5 Responses to “Spending Review: George Osborne’s pensions conundrum”

  1. John Smith

    So, those who have paid 30/40 yrs of tax & NICS, to see State Pension going further & further back. Now its acceptable to say they may lose it?

  2. Fizzygal

    I did have free education to become a physiotherapist. My first pay packet was £98 a month. Income tax was 33%. I moved into my first home aged 32. I had 2 children and there was no maternity leave. I did get maternity benefit for several months. I have never claimed ‘the dole’ worked as a physio until I retired 6 months ago. I’m tired of taking the blame just because of when I was born. The lending strategy of banks and building societies is to blame for house price inflation. I might add we took a loss on the value of our house in the 90s and paid a mortgage at 16% interest rate in the late 80s. We baby boomers haven’t had it so easy either

  3. LB

    They aren’t spiralling out of control because of demographics.

    It’s because you and the other numpties spent the money. No other reason.

    Demographics is an irrelevance, you spent the contributions.

    Take a median wage earner – 26K, who has just retired. 40 years ago that was 800 a year. If their NI money had been invested – 627,000 pounds

    State pension 152,000 and that’s under threat because the state can’t tax enough to pay it.

    Where’s the state going to find the 734 bn that the pension debt is increasing by each year.

    So John, Fizzygal, you’ve been defrauded. You’re pension has been spent, and not a banker in sight.

    Fizzygal, low interest rates – government policy = higher prices. Mass migration = more demand for houses = higher prices.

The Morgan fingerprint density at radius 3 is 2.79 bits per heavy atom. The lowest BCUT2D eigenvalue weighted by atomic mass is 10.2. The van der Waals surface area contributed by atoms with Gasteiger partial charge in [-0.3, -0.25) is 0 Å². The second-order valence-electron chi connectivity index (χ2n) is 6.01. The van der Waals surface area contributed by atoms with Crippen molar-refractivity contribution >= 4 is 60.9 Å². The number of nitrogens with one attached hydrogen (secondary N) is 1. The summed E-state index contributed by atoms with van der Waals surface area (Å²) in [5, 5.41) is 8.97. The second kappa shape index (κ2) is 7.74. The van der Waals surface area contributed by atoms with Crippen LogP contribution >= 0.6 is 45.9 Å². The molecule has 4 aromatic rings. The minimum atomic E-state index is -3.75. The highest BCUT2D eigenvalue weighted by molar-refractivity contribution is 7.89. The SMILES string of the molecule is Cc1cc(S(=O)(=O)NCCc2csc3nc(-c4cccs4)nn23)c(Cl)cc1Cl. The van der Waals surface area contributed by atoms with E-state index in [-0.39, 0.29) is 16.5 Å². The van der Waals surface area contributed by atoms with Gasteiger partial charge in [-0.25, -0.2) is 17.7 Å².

All roads lead to the state.

  4. LB

    As we’ve written before, migrants are overall net contributors to the economy (by quite a margin) and in the years to come it will be migrants who are, in effect, helping to pay for British pensioners.

    ===============

    Oh no they aren’t.

    The average spend per person per year in the UK, by the state is 11.5K a year.

    They are not paying 11.5K a year in tax. Starbucks does not pay it’s baristas 40K a year.

    There are vast numbers of migrants paying way less in tax than it costs to have here, and they will want pensions in their turn.

    Remember, the pensions debt is going up at 734 bn a year. That’s more than total taxation.

  5. LittleOddsandPieces

    SIGN EPETITION ON 38 DEGREES TO SAVE YOUR LIFE, LATE 50s and OLDER
    BRING BACK IMMEDIATELY STATE PENSION FOR WOMEN AT 60http://you.38degrees.org.uk/petitions/state-pension-at-60-now

    WHY SIGN?
    Pensioners pays around 40 billion a year to government.

    However long we live, in or out of work, over 75% of taxes come from Indirect taxes and VAT, even on food. Pensioners are not a burden on other taxpayers. We are all taxpayers, bar none.

    Working class pay more as a percentage of food money than any other income level by the sheer amount of stealth taxes on basic essentials. 60% of a litre of petrol is tax. Two taxes on unaffordable household energy bills.

    State Pensions are deferred wages from our youth, not some generous gift from government and other taxpayers, to be withdrawn at whim.

    There is a 50% unemployment rate over 50s, rising to 75% for over 60s.

    As benefits being lost to chronic sick and disabled, the state pension becomes a matter of life or death. Austerity Kills.

    AUSTERITY R NOT US – WHY AUSTERITY IS A SHAM
    Politicians are still flying about the world in club class.

    The welfare bill is rising to pay for private firms whilst the poor are being left with nothing and having to go to charitable food banks for food. So taxpayers’ money is being paid to the true scroungers, private firms involved in welfare reform. And these private firms’ profit has not helped deficit reduction or economic growth one iota.

    All the billions wasted on taking food out of the mouths of vulnerable adults, children and babies, could have been better spent in a recession by government investment in growth and jobs.

    Swans New Party Org UK